Along with quantity, Ripy was providing quality in his whiskey. When the State of Kentucky had to select one distillery to feature at its exhibit at the 1893 Chicago World’s Fair, his was chosen among 400 potential claimants. The front windows of a Salt Lake City 1900s liquor store in which the entire display is “Old Ripy” whiskey, give an idea of the national scope of the company sales. Although it is difficult to date any specific “Old Ripy” bottles or giveaways, the several scattered though this post give an idea of the many products over time that carried the Ripy name.
As their family grew to ten children, Thomas and Sally determined to build a house in Lawrenceburg able to accommodate them all. The result was an imposing mansion, shown above, completed in 1888, sitting on 100 acres near the center of town. Five years in the building, the new home and grounds contained many features rare at the time including a carbide lighting system, indoor plumbing, a tennis court and a swimming pool. The T. B. Ripy house has been called “…A work of art that is also a definitive piece of American history, representing the people who lived and defined the American Dream.” In 1980 the house was placed on the National Register of Historical Places. The Ripy family sold it in 1965 but descendants in 2010 have repurchased and repaired it. Today the mansion is a Kentucky tourist attraction.
In the spring of 1899, perhaps in declining health, Ripy sold his Tyrone distilleries to the Kentucky Distilleries and Warehouse Co., better known as the notorious “Whiskey Trust.” He died two years later at the age of 55 and was buried in the Lawrenceburg Cemetery. His gravestone is shown here. The sale of the distilleries may have met with opposition from Ripy’s older sons who were working for their father in various capacities and might otherwise have inherited the business. Sons Ezra, Ernest, Forest and Robert subsequently opened their own distillery near Tyrone and operated it under the name “Ripy Brothers.” until Prohibition.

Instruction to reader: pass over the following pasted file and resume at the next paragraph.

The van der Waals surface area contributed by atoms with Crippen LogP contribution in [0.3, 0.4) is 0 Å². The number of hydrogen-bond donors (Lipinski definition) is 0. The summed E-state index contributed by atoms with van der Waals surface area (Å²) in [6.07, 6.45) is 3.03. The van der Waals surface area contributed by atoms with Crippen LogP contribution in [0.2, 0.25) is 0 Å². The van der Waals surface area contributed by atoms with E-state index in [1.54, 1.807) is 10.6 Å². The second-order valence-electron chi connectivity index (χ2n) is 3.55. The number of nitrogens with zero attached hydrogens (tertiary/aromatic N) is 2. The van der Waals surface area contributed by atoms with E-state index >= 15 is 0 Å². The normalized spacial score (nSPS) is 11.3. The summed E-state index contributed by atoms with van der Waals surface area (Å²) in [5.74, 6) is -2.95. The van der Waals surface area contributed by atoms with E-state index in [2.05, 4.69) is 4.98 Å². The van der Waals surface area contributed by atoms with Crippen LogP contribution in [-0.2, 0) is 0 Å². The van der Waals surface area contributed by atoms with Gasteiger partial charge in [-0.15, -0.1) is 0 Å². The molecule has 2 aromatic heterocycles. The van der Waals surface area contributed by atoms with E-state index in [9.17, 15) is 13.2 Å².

After Repeal Ripy’s sons and grandsons continued to be active in the U.S. whiskey industry. Several sons operated the Hoffman Distillery near Lawrenceburg and bottled “Old Hoffman,” “Rip Van Winkle” and “Ezra Brooks” whiskeys. Another son, E.W. Ripy rebuilt the Ripy Brothers Distillery near Tyrone. Two of his sons, T.B. Ripy III and E.W. Ripy Jr., were engaged in that enterprise. Subsequently the distillery was sold to Austin Nichols whose Wild Turkey distillery at Lawrenceburg would become world famous.
Schenley owned the Ripy trademark for a number of years, marketing whiskey under that name after Repeal. More recently, Wild Turkey, operating in the vicinity of the original Ripy distilleries has registered labels, among them one that features silhouettes of James and Artemesia Ripy, the progenitors of this famous American whiskey clan. The distillery to date has not yet marketed a whiskey under the name. It should.
Note: During the researching and writing of this post, through the good offices of a friend, I was put in touch with Mr. Beebe Ripy, a descendant of James and Thomas and a man knowledgeable about family history. He was gracious enough to read my initial draft and give suggestions for corrections and additions. I am most grateful for his prompt and valuable help.